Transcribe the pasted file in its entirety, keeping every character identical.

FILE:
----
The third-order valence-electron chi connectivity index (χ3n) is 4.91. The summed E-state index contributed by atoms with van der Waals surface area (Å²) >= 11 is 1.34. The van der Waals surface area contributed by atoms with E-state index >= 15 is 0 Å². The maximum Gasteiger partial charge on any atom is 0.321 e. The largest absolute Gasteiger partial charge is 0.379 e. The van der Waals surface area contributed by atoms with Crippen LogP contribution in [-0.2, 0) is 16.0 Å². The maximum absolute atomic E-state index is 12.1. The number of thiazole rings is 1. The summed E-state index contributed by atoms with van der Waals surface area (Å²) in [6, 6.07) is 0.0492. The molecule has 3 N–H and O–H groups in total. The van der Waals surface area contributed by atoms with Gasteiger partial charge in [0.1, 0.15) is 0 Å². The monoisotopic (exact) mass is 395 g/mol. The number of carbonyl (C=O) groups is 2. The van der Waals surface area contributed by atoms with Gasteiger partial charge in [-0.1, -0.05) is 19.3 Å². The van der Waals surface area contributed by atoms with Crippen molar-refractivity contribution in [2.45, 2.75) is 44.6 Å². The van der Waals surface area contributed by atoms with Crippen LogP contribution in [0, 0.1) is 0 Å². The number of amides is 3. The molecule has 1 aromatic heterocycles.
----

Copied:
The third-order valence-electron chi connectivity index (χ3n) is 4.91. The summed E-state index contributed by atoms with van der Waals surface area (Å²) >= 11 is 1.34. The van der Waals surface area contributed by atoms with E-state index >= 15 is 0 Å². The maximum Gasteiger partial charge on any atom is 0.321 e. The largest absolute Gasteiger partial charge is 0.379 e. The van der Waals surface area contributed by atoms with Crippen LogP contribution in [-0.2, 0) is 16.0 Å². The maximum absolute atomic E-state index is 12.1. The number of thiazole rings is 1. The summed E-state index contributed by atoms with van der Waals surface area (Å²) in [6, 6.07) is 0.0492. The molecule has 3 N–H and O–H groups in total. The van der Waals surface area contributed by atoms with Gasteiger partial charge in [0.1, 0.15) is 0 Å². The monoisotopic (exact) mass is 395 g/mol. The number of carbonyl (C=O) groups is 2. The van der Waals surface area contributed by atoms with Gasteiger partial charge in [-0.1, -0.05) is 19.3 Å². The van der Waals surface area contributed by atoms with Crippen molar-refractivity contribution in [2.45, 2.75) is 44.6 Å². The van der Waals surface area contributed by atoms with Crippen LogP contribution in [0, 0.1) is 0 Å². The number of amides is 3. The molecule has 1 aromatic heterocycles.